Mehbooba Mufti Condemns Centre's Article 370 Move In Kashmir

Mehbooba Mufti Condemns Centre

Mehbooba Mufti Condemns Centre's Article 370 Move In Kashmir 

New Delhi: Mehbooba Mufti, the former chief minister of Jammu and Kashmir, who is among those placed under house arrest, had said that the government's move to do away with Article 370 of the constitution, which grants special status to Jammu and Kashmir, is "illegal" and "unconstitutional". The PDP leader termed government's intention "sinister" and said that the government wants to change the demography of Jammu and Kashmir.

Home Minister Amit Shah today stunned the parliament when he declared that Jammu and Kashmir will be reorganised and will no longer be a state, after announcing that Article 370 granting special status to the state under the constitution would be scrapped. The Proposal suggests that Ladakh will be a Union Territory without an assembly and Jammu and Kashmir will be a Union Territory with an assembly. There will be two Lieutenant Governors. 

"Today marks the darkest day in Indian democracy. Decision of J&K leadership to reject 2 nation theory in 1947 & align with India has backfired. Unilateral decision of GOI to scrap Article 370 is illegal & unconstitutional which will make India an occupational force in J&K," Ms Mufti said.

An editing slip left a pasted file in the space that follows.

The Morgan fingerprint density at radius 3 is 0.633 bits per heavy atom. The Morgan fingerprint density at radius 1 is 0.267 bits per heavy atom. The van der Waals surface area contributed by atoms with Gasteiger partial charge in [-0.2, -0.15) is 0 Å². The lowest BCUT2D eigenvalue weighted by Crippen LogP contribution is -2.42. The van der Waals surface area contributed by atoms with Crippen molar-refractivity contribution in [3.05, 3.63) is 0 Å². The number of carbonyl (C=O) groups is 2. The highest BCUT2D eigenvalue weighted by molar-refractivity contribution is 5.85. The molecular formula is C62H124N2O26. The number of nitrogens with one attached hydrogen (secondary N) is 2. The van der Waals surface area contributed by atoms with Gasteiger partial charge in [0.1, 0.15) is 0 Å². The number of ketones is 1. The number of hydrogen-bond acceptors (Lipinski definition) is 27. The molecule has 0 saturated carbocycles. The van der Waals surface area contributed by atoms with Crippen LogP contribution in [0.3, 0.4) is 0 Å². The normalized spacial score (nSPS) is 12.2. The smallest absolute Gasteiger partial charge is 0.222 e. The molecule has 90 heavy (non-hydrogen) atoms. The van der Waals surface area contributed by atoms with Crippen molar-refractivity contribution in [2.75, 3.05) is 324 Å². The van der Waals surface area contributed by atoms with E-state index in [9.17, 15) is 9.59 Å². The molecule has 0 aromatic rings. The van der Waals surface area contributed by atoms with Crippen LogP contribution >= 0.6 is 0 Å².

Also Read: Twitter Reactions On The Scrapping Of Article 370

The Jammu and Kashmir's three leaders Mehbooba Mufti, Omar Abdullah and Sajad Lone, were placed under house arrest after midnight on Sunday in an unprecedented lockdown that follows a massive security build-up and a first-ever government advisory asking Amarnath pilgrims and tourists to leave Kashmir immediately.

Mr Abdullah, also echoed Ms Mufti's thoughts and said that the decision on Article 370 is a "total betrayal of trust" of the people and that it amounted to "aggression".

Ms Mufti took to twitter to say that she is not being allowed to have visitors. "Not sure how long I'll be able to communicate. Is this the India we acceded to?" she wrote.

Mobile internet and phone connections have been blocked in many places and public meetings or rallies have been banned in Srinagar and parts of the state. 

Before the government's official announcement in parliament, the rapid escalation of security measures had fuelled fears of the government's plan to do away with Jammu and Kashmir's special status.

 

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